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Always knock before entering my room when I am in there alone, as I may be doing all sorts of wonderfully thrilling things that I'd rather you didn't see.

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Jacob at Scarleteen
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Ok I've gone and written a behemoth, I've tried to included what everyone has said, but have not finished really, it's a rough draft.

I've made what I wrote before part of the body and tried to go for a smarter introduction. To make it the introduction again and get rid of my new introduction is an option.

What would be really good would be suggestions to reword things, and have them written as people would like their own points to be made in this sort of context.

Feedback on this draft as a whole,

And ideas of where to shorten it and make it punchier... as it is very long. I'm just falling asleep, but I said i'd post something so here it is!

quote:
To Michael Gove MP, Secretary of State for Education,

We really would like to have written to you asking of you and us, “Do we want to improve sex education in the UK and the lives of young people seeking sexual & reproductive health services?” and we would have hoped the reply might have been “yes”. We would most like to have written to you asking you to do something to help improve sex education.

Yet, instead we have to also ask with a present urgency for something considerably less. We ask that you overcome the recently indicated progressing threat to the current form of SRE policy and then ask that you exceed it with encouraging a progress that embodies quality, depth, and increased presence of sex education in the UK and improves respect for teenagers and appreciation for the diversity and complexity of sexuality.

We are fantastically disappointed that the new Sex and Relationships Education Council you supported which almost entirely is composed of either groups who oppose all teenage sexual activity and diversity of teenagers or groups whose sole purpose is to deny legal abortion (a fundamental part of this country’s supportive reproductive healthcare services) as playing any positive role whatsoever in the young people’s lives it has saved.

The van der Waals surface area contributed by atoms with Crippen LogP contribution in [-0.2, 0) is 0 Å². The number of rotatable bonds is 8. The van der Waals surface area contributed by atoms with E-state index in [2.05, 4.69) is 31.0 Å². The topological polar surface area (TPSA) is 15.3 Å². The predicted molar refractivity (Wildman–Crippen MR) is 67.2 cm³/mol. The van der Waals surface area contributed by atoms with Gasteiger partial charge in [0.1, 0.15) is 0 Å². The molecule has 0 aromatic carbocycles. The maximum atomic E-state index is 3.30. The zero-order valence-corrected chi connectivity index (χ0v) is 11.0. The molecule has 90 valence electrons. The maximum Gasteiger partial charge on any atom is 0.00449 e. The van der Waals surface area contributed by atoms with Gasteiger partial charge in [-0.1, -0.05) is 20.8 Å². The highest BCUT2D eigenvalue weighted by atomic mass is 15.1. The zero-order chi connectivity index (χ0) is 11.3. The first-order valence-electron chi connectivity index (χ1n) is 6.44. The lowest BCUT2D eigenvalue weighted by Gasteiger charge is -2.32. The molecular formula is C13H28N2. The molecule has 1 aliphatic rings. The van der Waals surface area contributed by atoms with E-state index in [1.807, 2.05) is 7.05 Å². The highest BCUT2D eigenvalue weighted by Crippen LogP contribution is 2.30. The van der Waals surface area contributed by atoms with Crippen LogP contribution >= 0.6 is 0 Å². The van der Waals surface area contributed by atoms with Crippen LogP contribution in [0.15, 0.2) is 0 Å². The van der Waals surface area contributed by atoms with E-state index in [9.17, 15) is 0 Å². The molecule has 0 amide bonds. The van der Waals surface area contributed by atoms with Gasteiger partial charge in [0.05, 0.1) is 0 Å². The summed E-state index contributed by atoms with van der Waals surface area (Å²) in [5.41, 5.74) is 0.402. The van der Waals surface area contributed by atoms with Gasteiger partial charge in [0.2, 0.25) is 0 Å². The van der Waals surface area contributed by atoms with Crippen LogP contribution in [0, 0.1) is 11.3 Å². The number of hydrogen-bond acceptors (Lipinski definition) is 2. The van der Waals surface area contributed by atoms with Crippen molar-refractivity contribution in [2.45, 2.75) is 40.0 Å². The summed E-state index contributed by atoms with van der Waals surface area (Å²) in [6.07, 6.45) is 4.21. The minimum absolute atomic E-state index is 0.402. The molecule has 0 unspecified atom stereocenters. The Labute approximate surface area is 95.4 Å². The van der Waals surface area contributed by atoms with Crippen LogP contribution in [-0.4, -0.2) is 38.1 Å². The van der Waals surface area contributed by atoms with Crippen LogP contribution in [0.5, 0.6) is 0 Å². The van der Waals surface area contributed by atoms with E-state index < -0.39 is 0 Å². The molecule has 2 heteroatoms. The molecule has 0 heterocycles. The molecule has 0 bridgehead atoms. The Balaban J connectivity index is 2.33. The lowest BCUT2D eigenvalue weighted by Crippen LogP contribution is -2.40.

Education to help us with our sex lives cannot be informed by advice to the government from these organisations none of whom even provide sex education. It is estimated that people of any generation overwhelmingly have sex in their teens and for roughly 90% (as far back as the 40s) this occurred outside of any marriage.

The groups furthermore word teenage sex as “sex before marriage” and speak scarcely at all of non-straight identities or sexualities, except from their implication in the distinct absence of a mention when ‘traditional’ values are described. This poses as much exclusion to the diversity of sexualities as section 28 which you were able to call “nonsense”. Sexuality and sex is not a threat to us as young people, but the attack upon it is something capable of incredibly detrimental repercussions.

An absence of conversation about safe sexual health practise by the lacking education resources produced by members of the council thus-far, not only leave young people like us without any confidence in knowledge of or protection from unwanted pregnancy or unnecessary risk of sexually transmitted disease. Their ideology is one which promotes guilt and fear and can totally dominate decision making, the courage to ask for help and actually to regulate sexual behaviour.

The sex we have is more than capable of being healthy... a healthy sex life can also, as feels best for many of us, include no partnered sex whatsoever, but to enable any choice to be made safely, understanding and acceptance are necessary. The groups suggesting that teenagers should try to withdraw from partnered sex are doing very little to help them giving them a near unsumountable goal with few rewards for many, and a massively increased risk for the majority who do not achieve it... none of the literature we have read even mentions masturbation, which might even help achieve their target. Masturbation harms no-one and it is a right to be allowed to do it.